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Supplementary Figure from Integrated DNA and RNA Sequencing Reveals Drivers of Endocrine Resistance in Estrogen Receptor–Positive Breast Cancer

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posted on 2023-03-31, 23:53 authored by Youli Xia, Xiaping He, Lorna Renshaw, Carlos Martinez-Perez, Charlene Kay, Mark Gray, James Meehan, Joel S. Parker, Charles M. Perou, Lisa A. Carey, J. Michael Dixon, Arran Turnbull
Supplementary Figure from Integrated DNA and RNA Sequencing Reveals Drivers of Endocrine Resistance in Estrogen Receptor–Positive Breast Cancer

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Breast Cancer Now (BCN)

Edinburgh and Lothians Health Foundation (ELHF)

Breast Cancer Research Foundation (BCRF)

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ARTICLE ABSTRACT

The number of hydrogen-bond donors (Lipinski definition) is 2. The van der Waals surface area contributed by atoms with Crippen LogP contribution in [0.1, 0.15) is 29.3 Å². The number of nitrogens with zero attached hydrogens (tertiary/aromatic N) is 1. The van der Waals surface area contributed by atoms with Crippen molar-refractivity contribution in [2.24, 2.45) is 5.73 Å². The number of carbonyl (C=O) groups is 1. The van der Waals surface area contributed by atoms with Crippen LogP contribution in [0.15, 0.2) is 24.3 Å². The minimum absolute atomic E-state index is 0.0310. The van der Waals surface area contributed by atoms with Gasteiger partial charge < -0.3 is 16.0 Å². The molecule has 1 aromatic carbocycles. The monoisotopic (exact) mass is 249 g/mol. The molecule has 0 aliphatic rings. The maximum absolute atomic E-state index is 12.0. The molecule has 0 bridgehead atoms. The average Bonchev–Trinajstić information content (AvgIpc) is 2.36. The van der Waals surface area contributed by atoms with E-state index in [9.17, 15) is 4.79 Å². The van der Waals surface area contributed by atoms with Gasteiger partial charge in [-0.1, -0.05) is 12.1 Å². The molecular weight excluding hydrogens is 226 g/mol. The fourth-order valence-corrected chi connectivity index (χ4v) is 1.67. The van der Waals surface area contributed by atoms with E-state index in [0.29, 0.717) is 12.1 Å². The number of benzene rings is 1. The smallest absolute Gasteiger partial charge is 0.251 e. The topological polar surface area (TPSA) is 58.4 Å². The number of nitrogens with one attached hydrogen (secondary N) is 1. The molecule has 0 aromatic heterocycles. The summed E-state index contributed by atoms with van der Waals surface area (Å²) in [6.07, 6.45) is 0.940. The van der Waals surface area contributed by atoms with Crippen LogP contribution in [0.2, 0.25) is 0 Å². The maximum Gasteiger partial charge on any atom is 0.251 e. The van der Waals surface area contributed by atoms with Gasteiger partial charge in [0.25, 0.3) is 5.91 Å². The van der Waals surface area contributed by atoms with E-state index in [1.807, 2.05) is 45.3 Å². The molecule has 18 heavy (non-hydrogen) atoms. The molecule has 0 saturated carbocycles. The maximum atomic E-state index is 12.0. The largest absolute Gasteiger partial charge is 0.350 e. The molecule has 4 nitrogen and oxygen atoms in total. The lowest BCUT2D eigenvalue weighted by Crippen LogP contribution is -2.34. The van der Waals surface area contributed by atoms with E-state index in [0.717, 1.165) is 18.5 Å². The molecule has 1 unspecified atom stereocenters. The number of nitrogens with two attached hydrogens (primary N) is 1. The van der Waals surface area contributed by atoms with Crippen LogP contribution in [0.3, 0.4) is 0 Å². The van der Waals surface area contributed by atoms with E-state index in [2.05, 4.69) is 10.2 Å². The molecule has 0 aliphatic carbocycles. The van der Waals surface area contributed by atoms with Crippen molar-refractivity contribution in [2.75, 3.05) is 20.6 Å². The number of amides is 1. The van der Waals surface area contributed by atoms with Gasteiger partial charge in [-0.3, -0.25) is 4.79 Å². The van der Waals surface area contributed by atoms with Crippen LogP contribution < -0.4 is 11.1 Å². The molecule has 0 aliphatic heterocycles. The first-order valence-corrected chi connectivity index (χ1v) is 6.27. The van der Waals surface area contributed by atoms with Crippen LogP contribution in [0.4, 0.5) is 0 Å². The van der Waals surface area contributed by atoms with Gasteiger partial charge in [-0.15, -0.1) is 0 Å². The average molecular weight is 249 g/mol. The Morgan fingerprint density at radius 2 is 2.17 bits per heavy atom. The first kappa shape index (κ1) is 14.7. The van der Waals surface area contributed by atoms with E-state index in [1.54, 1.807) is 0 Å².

Endocrine therapy resistance (ETR) remains the greatest challenge in treating patients with hormone receptor–positive breast cancer. We set out to identify molecular mechanisms underlying ETR through in-depth genomic analysis of breast tumors. We collected pre-treatment and sequential on-treatment tumor samples from 35 patients with estrogen receptor–positive breast cancer treated with neoadjuvant then adjuvant endocrine therapy; 3 had intrinsic resistance, 19 acquired resistance, and 13 remained sensitive. Response was determined by changes in tumor volume neoadjuvantly and by monitoring for adjuvant recurrence. Twelve patients received two or more lines of endocrine therapy, with subsequent treatment lines being initiated at the time of development of resistance to the previous endocrine therapy. DNA whole-exome sequencing and RNA sequencing were performed on all samples, totalling 169 unique specimens. DNA mutations, copy-number alterations, and gene expression data were analyzed through unsupervised and supervised analyses to identify molecular features related to ETR. Mutations enriched in ETR included ESR1 and GATA3. The known ESR1 D538G variant conferring ETR was identified, as was a rarer E380Q variant that confers endocrine hypersensitivity. Resistant tumors which acquired resistance had distinct gene expression profiles compared with paired sensitive tumors, showing elevated pathways including ER, HER2, GATA3, AKT, RAS, and p63 signaling. Integrated analysis in individual patients highlighted the diversity of ETR mechanisms. The mechanisms underlying ETR are multiple and characterized by diverse changes in both somatic genetic and transcriptomic profiles; to overcome resistance will require an individualized approach utilizing genomic and genetic biomarkers and drugs tailored to each patient.

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